Imagine two people arguing about free will. One of them, let’s call her Olga the Optimist, has just heard about compatibilism and happily accepts the view that of course she has free will—after all, if she wants to raise her arm she raises her arm and if she doesn’t she does not. The other one, let’s call him Paul the Pessimist, points out to her that she hasn’t c..
The following is a guest post* by Marcus Arvan (Tampa) seeking information about what graduate programs in philosophy are doing, doing well, or failing to do, in regards to job placement. It originally appeared at The Philosophers’ Cocoon. Of particular value would be the perspectives of those who have recently been on the market and current graduate students curren..
Interestingly, having studied a lot of logic in graduate school, I observed that the culture of logic is more accepting of mental illness, though not for most people. Given the stereotype of the “crazy genius logician”—exemplified, for instance, by Kurt Gӧdel—neuro-typicality does not seem to be a precondition for success. (more…)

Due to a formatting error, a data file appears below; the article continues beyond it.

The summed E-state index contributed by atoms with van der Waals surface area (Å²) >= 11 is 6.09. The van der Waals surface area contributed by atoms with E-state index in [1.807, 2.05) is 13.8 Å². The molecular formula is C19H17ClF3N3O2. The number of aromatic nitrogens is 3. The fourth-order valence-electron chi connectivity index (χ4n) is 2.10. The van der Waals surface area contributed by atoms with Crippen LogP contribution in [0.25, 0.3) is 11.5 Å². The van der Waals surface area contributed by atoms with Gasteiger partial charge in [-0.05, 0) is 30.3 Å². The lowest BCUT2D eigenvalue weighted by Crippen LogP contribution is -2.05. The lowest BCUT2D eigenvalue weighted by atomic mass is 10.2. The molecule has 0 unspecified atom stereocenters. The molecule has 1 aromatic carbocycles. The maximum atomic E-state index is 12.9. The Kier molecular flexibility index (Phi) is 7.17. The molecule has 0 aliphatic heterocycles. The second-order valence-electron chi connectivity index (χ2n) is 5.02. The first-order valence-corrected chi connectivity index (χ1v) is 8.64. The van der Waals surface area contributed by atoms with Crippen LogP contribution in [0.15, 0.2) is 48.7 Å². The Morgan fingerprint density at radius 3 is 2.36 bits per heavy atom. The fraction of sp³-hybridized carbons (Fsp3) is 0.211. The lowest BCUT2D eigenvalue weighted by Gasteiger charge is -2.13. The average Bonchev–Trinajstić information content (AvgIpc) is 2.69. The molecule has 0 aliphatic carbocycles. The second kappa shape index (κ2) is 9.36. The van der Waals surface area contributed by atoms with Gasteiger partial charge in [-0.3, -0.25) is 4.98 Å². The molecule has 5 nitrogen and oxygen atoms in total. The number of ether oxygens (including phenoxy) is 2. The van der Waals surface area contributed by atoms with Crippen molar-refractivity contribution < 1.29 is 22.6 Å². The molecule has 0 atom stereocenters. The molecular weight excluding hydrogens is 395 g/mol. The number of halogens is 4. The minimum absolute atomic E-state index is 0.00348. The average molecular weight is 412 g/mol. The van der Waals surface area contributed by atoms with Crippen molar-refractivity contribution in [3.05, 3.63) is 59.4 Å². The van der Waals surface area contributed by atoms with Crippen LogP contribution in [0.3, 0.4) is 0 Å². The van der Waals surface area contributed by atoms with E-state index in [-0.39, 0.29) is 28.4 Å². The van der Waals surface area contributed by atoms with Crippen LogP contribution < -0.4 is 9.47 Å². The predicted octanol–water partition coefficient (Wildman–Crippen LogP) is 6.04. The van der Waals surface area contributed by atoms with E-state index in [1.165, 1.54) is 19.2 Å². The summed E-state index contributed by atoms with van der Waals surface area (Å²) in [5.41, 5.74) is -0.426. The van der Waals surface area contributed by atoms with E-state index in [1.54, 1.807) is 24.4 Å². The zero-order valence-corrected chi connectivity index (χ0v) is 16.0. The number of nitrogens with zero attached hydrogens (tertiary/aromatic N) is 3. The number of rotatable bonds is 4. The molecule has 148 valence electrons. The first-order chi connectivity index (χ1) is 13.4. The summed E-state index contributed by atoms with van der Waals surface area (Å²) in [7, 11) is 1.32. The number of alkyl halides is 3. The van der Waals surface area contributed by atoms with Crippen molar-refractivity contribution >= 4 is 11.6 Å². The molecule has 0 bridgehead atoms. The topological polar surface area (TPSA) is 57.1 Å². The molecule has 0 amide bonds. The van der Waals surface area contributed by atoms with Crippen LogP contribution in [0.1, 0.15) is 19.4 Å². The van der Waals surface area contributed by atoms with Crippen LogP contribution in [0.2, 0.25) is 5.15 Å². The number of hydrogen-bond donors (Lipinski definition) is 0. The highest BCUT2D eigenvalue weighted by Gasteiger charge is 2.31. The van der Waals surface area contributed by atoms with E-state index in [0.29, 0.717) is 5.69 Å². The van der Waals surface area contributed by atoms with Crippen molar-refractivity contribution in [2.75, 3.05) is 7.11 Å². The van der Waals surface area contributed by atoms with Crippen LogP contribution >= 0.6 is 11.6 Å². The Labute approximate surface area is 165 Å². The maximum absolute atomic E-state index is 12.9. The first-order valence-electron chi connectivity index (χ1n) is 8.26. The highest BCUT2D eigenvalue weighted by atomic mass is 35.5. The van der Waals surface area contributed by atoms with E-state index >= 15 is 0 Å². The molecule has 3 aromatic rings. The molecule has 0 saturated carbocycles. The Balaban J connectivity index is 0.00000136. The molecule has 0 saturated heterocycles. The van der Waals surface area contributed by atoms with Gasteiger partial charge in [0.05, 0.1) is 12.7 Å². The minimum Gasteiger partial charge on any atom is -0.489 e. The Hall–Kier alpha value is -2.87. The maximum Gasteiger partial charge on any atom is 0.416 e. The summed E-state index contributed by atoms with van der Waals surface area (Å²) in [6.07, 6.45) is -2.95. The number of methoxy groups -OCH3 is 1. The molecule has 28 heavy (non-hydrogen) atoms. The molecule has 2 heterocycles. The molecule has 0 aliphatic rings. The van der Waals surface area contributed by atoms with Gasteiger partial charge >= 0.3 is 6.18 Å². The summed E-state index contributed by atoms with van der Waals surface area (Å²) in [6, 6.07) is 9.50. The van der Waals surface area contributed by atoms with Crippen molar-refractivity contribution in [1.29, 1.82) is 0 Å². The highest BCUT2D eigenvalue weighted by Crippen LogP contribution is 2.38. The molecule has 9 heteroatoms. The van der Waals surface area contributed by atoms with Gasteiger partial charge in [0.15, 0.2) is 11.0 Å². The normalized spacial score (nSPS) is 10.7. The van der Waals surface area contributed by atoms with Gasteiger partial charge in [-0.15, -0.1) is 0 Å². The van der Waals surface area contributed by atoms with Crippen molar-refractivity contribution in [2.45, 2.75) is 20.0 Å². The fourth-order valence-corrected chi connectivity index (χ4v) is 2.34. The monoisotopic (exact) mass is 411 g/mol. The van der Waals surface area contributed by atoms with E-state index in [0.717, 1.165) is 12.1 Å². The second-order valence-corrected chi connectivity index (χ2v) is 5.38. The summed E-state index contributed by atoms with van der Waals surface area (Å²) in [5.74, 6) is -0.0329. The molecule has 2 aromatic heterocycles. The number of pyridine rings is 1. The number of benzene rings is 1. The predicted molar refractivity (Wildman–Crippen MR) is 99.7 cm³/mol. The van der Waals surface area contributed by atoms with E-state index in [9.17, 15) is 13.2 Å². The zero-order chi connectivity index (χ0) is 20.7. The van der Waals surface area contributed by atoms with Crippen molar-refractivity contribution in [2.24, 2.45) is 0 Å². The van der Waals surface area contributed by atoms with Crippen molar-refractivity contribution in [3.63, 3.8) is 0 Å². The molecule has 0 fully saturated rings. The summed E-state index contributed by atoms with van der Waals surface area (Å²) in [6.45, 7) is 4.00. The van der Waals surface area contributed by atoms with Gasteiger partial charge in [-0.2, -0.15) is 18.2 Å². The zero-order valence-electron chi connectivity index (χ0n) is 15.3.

A student in the University of London’s distance undergraduate international program who is majoring in philosophy is seeking advice on how to get help with her studies. She writes: (more…)
Everyone involved in the academic journal publishing process, it seems, is overworked. It’s true of the editors, of course, but also of the referees who say yes. And when people are overworked, they often become especially concerned with how their time is used up, by themselves and others, and frustrated when they feel their time is wasted. (more…)
During its last fundraiser, Philosophy Talk, the weekly radio show hosted by Stanford University’s John Perry and Kenneth Taylor, failed to make it more than 4% of the way to its $150,000 goal, according to The Stanford Daily. (more…)
The government of Turkey appears to be using the recent attempted coup as an excuse to purge universities of opposition. According to recent reports, the licenses of approximately 21,000 teachers have been revoked, nearly 1,600 deans have been ordered to resign. Additionally, the government has banned academics from travelling abroad. (more…)
To φ Or Not To φ
by Tanya Kostochka